The call between the president of the International Olympic Committee (IOC) and the tChinese enista Peng Shuai, in which she said to be “fine”, is “enough” for the media related to the Chinese government, which only mention the case before an international audience on networks such as Twitter, vetoed in the Asian country.
“His appearances in the last few days are enough to eliminate worries”The director of the Global Times newspaper, Hu Xijin, tweeted this Monday, who already announced last Saturday on the same network that the tennis player was going to appear in public.
In the last days, Government-related media distributed several videos and images of Peng on Twitter. Given the fears for the whereabouts of the tennis player, who denounced on November 2 sexual abuse by former Chinese Deputy Prime Minister Zhang Gaoli.
However, any mention of Peng continues to be completely censored in the Chinese media and social networks, and even the live signal of some international networks such as CNN fades into black when they begin to talk about the case, according to the television itself on its page. Web.
The Ministry of Foreign Affairs continues to insist that the Peng case “is not a diplomatic matter,” although on Monday, spokesman Zhao Lijian stressed that “has been seen recently” in response to journalists’ questions.
Peng held a half-hour conversation with IOC President Thomas Bach on Sunday, informing him that he is “fine” at his home in Beijing, emphasizing that he would like his “privacy” to be respected.
It remains to be seen if these explanations are sufficient for voices such as the Women’s Tennis Association (WTA), which previously called for Peng’s allegations of sexual abuse to be “thoroughly investigated”, or for human rights organizations.
According to Yaqiu Wang, of Humans Right Watch, the conversation between Bach and Peng would have been carried out under “coercion.”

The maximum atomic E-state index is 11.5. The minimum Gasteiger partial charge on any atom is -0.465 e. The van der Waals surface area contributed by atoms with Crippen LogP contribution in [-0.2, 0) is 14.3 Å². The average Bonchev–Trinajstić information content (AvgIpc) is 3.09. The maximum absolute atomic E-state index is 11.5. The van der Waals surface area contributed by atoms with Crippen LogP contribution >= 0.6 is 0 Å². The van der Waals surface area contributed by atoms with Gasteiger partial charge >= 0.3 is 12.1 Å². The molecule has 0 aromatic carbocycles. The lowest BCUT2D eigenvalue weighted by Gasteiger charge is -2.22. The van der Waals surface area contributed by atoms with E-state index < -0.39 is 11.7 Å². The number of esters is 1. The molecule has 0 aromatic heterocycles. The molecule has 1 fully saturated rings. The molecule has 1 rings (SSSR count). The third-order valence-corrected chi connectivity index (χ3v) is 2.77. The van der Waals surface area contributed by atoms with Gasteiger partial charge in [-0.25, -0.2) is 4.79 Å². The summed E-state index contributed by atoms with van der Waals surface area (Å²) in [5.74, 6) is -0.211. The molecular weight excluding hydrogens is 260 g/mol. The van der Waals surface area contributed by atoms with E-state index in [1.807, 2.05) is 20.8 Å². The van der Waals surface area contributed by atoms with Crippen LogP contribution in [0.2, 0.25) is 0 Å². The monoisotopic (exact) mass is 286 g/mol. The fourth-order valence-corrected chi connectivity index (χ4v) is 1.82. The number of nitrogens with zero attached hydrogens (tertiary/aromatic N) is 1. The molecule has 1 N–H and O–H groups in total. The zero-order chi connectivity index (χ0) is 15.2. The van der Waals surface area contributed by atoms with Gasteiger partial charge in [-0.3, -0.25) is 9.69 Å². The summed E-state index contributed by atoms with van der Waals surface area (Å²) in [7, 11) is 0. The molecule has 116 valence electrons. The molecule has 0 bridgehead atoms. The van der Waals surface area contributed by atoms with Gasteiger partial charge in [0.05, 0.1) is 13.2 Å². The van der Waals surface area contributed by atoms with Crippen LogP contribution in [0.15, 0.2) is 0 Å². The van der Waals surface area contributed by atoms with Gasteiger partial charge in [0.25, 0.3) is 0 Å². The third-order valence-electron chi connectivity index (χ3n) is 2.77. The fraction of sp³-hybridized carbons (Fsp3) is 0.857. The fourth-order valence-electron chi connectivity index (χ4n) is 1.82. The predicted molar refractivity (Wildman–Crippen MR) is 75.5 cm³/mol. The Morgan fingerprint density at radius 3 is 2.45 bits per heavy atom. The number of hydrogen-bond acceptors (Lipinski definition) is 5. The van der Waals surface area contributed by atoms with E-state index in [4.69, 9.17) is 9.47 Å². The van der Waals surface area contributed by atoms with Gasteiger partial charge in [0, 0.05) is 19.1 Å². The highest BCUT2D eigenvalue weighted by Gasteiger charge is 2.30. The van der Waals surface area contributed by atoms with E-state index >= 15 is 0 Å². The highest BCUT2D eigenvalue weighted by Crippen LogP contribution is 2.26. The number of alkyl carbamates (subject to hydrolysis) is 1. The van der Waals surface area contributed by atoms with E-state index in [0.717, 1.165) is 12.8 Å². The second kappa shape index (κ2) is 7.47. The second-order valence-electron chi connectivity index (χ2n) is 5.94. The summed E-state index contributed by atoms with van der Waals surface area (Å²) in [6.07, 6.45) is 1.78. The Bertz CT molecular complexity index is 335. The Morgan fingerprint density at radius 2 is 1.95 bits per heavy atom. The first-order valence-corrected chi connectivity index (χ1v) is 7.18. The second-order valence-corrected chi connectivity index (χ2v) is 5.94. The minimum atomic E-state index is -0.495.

“The IOC is being complicit in the propaganda machine and in a case of coercion and forced disappearance by the Chinese government,” the activist tweeted today.
For Global Times, those who suspect that the tennis player is acting under pressure “must have a dark side.”
“Can a girl really fake such a radiant smile under pressure?” Her director Hu asked on Twitter on Monday.
On the other hand, there is also no news about the politician accused of the abuses, Zhang Gaoli, who left public life three years ago after leaving office.
Peng accused Zhang of forcing her to have sex in a letter posted on Weibo, but the letter volatilized just twenty minutes after it was sent.
The case explodes less than three months after the start of the Winter Olympics in Beijing, which the United States “evaluates” to boycott at the diplomatic level for alleged human rights abuses by the Chinese government.
China considers that such accusations are nothing more than a “smear campaign” and that “politicizing sport goes against the Olympic spirit,” spokesman Zhao stressed today when asked about this possible boycott, which, according to the British newspaper The Times, other countries such as the United Kingdom, Australia or New Zealand could also join.
“We will have a safe and brilliant Games,” he said.